The St Georges Crypt – Their history and help for the community

The St Georges Crypt incorporates human well-being factors as their core standard to improve business. May it be with their clients or external partners.

The crypt was founded in 1930 in the height of the great depression, it was the longest economic downturn the western world had ever seen. A vicar named Revd Percy Donald Robins saw the large amounts of suffering the city faced with homelessness when he came to the city for the first time.

People were sick, hungry and desperate for food and shelter. It was then he discovered the St Georges Crypt underneath the St Georges Church, and made the ultimate decision to do something about the space. So, with some help of volunteers, he swept away the years of dust and grime that piled up in isolation and welcomed people in. He gave individuals hot coco, bread and butter to eat.

From that day forward the St Georges Crypt began, and 90 years on, it still thrives as a well-known social enterprise charity in Leeds. In fact, only in the past 12 years the Crypt have seen itself as a social enterprise business. Their core values as a business are without a doubt their charitable work with homeless and vulnerable people. But they realise relationship building is key with clients and expenders to provide more opportunities to develop vital skills and get more financial support.

Martin Patterson, the project director at St Georges Crypt, said: “the difference between the crypt and a main stream business is we do not compromise on standards, our outlook is more to do with attitude.” They want to reach partners that will do good for the community, like developments with the property sector and research projects from Universities across Leeds.

Universities not only promote research projects, but are a great way to spread education and awareness of homelessness. Currently they are working in partnership with Leeds Beckett University and the NHS to develop a concept on how housing affects health. This sought of partnership is vital for the crypt for growing their client base and name.

As well as partnerships, funding is vital in any part of a social business. The St Georges crypt has got much of its core funding form Leeds City Council for many years now. Mr Patterson, explained: “it is great we work with the council as it makes us feel worthy of the work we are doing is having a positive impact.” They also recently secured extra funding from the council for the work they do in helping people with drinking problems, they have a separate hostel for this and has proved very beneficial for vulnerable people.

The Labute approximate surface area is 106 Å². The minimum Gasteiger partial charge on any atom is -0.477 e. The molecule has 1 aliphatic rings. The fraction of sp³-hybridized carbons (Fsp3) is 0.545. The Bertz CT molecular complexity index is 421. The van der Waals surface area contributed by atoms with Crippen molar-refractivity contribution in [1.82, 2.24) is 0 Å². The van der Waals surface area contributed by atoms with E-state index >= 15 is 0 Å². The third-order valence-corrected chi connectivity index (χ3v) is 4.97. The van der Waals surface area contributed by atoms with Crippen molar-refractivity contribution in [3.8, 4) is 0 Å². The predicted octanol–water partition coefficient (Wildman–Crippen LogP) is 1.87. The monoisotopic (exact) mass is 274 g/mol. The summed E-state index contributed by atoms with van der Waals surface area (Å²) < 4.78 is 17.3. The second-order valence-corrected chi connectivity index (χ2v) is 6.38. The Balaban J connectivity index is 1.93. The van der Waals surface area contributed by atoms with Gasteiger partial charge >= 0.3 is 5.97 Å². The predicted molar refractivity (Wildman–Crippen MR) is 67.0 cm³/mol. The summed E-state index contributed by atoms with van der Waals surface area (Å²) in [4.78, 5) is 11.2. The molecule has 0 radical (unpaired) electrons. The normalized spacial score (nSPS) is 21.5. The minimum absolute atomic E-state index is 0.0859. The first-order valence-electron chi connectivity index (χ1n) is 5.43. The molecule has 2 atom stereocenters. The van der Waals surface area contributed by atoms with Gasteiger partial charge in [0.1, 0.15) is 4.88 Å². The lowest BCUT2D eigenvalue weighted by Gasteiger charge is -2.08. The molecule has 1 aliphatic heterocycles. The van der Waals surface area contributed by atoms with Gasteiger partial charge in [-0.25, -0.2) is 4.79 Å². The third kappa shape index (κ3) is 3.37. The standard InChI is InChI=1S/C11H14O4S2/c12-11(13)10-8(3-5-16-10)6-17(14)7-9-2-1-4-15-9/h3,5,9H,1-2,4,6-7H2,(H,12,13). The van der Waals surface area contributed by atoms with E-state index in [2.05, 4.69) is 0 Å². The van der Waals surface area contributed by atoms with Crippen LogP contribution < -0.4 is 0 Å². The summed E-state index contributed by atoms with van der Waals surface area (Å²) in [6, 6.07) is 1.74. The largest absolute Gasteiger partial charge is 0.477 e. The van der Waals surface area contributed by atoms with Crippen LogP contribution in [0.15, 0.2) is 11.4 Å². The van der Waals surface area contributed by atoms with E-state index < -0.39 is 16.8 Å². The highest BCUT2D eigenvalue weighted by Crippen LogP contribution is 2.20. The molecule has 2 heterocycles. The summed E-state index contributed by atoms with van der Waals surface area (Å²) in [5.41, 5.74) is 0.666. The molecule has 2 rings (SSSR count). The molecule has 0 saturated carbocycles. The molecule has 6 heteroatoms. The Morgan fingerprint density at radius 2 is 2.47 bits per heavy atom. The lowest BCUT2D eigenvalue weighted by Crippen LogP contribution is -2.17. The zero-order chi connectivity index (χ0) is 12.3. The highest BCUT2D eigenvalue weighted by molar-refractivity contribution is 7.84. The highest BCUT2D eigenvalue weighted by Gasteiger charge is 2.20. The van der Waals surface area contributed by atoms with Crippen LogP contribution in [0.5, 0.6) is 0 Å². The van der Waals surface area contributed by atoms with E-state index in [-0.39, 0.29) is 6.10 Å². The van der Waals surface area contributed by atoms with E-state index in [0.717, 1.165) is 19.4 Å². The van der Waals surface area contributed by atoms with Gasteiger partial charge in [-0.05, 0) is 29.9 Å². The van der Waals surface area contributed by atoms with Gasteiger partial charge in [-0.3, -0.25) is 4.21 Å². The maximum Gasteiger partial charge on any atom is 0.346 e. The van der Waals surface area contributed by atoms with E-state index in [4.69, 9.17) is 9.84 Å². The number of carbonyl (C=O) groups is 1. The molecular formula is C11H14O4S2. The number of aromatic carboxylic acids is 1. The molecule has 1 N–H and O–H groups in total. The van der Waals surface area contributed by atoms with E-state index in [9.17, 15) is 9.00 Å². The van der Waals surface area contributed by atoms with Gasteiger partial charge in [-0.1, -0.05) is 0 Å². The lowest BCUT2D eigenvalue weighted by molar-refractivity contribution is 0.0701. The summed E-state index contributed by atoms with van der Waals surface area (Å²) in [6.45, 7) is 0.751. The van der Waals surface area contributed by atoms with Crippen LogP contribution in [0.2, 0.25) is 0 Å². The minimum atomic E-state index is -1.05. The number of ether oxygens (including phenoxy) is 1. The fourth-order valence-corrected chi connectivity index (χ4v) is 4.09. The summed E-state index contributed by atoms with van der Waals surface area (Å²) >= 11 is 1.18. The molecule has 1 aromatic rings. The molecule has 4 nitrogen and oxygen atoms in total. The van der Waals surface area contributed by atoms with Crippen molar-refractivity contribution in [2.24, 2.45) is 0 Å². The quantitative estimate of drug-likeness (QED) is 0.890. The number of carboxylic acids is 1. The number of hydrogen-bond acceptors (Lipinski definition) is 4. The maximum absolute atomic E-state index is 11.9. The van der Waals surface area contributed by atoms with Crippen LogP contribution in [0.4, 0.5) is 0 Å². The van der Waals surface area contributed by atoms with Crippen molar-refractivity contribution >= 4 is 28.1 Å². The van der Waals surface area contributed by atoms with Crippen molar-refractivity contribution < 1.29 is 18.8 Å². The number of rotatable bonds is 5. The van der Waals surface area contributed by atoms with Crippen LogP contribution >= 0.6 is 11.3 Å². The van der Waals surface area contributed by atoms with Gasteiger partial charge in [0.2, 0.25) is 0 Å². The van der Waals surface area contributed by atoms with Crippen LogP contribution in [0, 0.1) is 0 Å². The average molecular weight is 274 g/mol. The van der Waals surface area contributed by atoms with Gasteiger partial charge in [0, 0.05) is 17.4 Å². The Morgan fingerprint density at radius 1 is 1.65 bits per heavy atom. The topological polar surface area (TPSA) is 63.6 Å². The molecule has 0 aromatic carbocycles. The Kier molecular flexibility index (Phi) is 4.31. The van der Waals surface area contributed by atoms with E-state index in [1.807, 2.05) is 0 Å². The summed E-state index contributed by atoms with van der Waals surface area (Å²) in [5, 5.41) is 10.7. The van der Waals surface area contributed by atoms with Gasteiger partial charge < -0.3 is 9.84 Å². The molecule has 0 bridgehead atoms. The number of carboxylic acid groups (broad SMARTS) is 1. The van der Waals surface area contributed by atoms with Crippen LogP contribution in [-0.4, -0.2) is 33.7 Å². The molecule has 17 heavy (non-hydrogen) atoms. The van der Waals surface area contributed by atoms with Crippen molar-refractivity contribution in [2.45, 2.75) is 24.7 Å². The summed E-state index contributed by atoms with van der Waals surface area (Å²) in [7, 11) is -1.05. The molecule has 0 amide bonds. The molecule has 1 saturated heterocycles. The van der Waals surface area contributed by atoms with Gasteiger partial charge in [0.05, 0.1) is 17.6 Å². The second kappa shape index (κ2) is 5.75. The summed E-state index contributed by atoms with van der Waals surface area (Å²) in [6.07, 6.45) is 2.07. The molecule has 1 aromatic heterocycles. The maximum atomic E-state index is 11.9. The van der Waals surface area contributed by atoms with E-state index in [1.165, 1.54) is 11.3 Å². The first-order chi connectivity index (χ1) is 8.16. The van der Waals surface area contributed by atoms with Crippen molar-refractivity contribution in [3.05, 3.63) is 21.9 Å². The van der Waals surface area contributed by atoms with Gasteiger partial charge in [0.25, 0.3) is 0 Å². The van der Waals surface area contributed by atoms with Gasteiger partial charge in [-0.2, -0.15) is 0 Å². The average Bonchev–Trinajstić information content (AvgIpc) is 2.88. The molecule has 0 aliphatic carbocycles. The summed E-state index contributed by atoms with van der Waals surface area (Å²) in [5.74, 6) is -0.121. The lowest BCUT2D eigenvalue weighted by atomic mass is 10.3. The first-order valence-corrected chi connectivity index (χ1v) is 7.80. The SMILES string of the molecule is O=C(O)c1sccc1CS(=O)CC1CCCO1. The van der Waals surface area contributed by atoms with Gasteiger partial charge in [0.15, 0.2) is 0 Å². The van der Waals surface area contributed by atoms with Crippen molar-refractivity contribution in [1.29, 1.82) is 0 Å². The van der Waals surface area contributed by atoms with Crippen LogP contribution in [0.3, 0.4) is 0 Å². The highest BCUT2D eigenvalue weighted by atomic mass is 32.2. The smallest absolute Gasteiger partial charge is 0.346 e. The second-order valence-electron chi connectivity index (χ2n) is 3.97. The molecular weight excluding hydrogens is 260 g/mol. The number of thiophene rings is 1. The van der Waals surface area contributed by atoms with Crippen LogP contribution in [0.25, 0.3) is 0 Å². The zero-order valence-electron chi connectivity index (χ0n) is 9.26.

But despite the gains, there have been some recent losses for the Crypt. They sadly didn’t manage to secure a contract for one of their hostels which help people recover from drink and drugs from the council. This sought of problem is very common throughout social enterprise businesses, especially with competition raising.

In fact, other places like Holdforth court and Bracken court in Leeds who also help homeless people have been ordered to close by the council. The funding needed was ceased when both didn’t win in securing a contract.

There was a time however when the Crypt itself received nothing at all from the council, so they had to make do with fundraising events. Luckily since the past 12 years they have been receiving core funding through the council which they are a vital partner.

But if this wasn’t the case, Mr Patterson, clarified: “this could be problematic as fundraising events are even more competitive as the demand rises for the increases in social enterprise charities.”

Yet, there is one fundraising event that is held every year which proves to be the most financially popular for the crypt, this is called the crypt factor. It is held in partnership with individuals in the property and banking industries, with them being judges in a so called X Factor style show. The event is set to raise around £70,000 for two big charitable social enterprise organisations. One of them is the Crypt and they are estimated to haul in around £35,000 alone.

But when it comes to financial aid and doing business, Mr Patterson, says: “it is also ways good for the crypt to reinvent itself to meet current needs and priorities.” Maybe some years ago taking the social enterprise root wasn’t the right way to go for the Crypt but it’s very clear now that development and employment are the things that produce reliable results. They have learned from business trends over the years, how to improve the rights for their clients and partners.

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